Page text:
RARA-AVIS: Re:can noir writers advocate social reform?

From: jimdohertyjr ( jimdohertyjr@yahoo.com)
Date: 25 Nov 2006


Re your comments below:

> I don't really agree with you here, Jim. Noir concerns
> the nature of the hero. Sam Spade and Philip Marlow
> are hard boiled characters. They may not be 100% in
> line with the police. They may be rebels in the face
> of authority. But they are always on the side of
> "good." They may be indiscreet, but they will never
> fail to out a killer even if they love her. Noir
> characters, on the other hand, are morally of a
> different stripe. The characters in Jim Thompson and
> James M. Cain's work are perfectly disposed to do evil
> if they encounter the right woman or the wrong
> opportunity. Amorality, not atmosphere, is the heart
> and nature of noir. Amorality is a socio/political
> problem. Noir always poses a question of the right
> direction to take, and the fruits of the easy
> decision.

Characters aren't noir, unless you're French-speaking and you're talking about people of African descent.

Nor is hard-boiled a sign of some sort of moral or legal superiority to noir. Richard Stark's Parker is as hard-boiled as they come, and he's also as amoral as they come.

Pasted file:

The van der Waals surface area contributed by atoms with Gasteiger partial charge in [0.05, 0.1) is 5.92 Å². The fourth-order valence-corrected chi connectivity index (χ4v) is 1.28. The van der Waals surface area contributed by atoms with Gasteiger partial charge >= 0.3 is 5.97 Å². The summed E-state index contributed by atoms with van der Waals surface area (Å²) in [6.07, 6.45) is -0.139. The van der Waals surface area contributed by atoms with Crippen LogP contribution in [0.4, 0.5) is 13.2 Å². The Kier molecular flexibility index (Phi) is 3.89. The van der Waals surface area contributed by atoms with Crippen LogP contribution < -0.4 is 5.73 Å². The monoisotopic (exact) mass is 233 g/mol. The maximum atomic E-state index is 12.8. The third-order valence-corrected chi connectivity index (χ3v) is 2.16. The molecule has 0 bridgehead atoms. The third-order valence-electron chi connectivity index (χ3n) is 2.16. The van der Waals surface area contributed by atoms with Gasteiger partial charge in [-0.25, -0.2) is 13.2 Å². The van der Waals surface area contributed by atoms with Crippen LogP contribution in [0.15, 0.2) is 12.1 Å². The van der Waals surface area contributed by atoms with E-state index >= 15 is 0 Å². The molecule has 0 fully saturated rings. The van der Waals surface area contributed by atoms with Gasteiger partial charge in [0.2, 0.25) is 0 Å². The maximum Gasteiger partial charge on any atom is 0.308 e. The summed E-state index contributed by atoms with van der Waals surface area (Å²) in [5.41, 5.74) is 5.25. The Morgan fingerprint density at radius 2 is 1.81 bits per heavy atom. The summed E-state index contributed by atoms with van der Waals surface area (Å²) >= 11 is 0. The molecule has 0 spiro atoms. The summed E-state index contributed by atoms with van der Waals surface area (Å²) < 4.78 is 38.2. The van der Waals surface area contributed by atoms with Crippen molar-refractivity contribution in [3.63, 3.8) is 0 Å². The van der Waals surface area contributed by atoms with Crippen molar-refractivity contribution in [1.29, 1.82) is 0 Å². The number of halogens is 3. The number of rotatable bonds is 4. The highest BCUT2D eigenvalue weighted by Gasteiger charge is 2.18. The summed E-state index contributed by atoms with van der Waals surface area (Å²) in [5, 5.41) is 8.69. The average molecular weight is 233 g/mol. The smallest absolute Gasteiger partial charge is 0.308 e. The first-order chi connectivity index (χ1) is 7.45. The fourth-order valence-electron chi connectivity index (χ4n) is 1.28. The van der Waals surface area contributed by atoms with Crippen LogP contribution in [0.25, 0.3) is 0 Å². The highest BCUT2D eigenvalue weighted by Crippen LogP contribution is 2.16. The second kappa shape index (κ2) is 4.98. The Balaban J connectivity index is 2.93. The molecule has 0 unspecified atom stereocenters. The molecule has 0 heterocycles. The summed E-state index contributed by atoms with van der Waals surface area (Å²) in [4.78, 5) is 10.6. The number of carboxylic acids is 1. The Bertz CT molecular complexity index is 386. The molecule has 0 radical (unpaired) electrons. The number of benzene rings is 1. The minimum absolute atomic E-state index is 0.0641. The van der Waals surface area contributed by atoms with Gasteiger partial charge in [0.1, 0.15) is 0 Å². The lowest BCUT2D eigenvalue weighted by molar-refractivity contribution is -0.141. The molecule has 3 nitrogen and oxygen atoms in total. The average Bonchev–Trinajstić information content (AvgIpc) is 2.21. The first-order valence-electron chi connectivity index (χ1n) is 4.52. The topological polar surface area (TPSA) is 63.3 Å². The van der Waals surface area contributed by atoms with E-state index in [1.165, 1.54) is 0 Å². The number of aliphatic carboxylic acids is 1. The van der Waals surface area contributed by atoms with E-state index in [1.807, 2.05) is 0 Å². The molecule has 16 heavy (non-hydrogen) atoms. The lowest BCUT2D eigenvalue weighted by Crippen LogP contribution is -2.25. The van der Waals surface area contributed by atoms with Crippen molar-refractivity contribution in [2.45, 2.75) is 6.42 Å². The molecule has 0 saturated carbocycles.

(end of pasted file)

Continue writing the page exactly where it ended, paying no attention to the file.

Hard-boiled's not about taking the difficult, but morally righteous road. It's about attitude and style.

Noir, on the other hand, isn't about taking the easy but morally questionable road. It's about tone and atmosphere. That's what the books published by Gallimard under the SERIE NOIR line, the line that associated the word "noir" with crime fiction, had in common.

It certainly wasn't a line that EXCLUDED hard-boiled fiction or hard- boiled characters. On the contrary, both Hammett and Chandler, writers you specifically, and erroneously, exclude from the "noir" label, were among the first writers to be published under the SERIE NOIR logo.

So to say that "noir" means exclusive of hard-boiled is to say that the people who coined the term were, in the very act of coining it, using it incorrectly, which is a ludicrous assertion on its face. I'll grant that it doesn't always mean hard-boiled, and that hard- boiled doesn't always mean noir, but they certainly aren't, and never have been, mutually exclusive.

When the word was extended to refer to a specific type of crime film, the films the word was used to describe were invariably either based on books that had been published as part of the SERIE NOIR line, or based on the same sort of books, or had original screenplays that told the same sort of stories that the SERIE NOIR books told.

Movies like THE MALTESE FALCON (based on a novel by Hammett) and MURDER, MY SWEET (based on a novel by Chandler) are widely regarded as seminal benchmarks in film noir, and were cited as such by the film critics who coined the term.

Hard-boiled's about attitude and style. Noir's about tone and atmosphere. And that's all they're about. And all they've ever been about.


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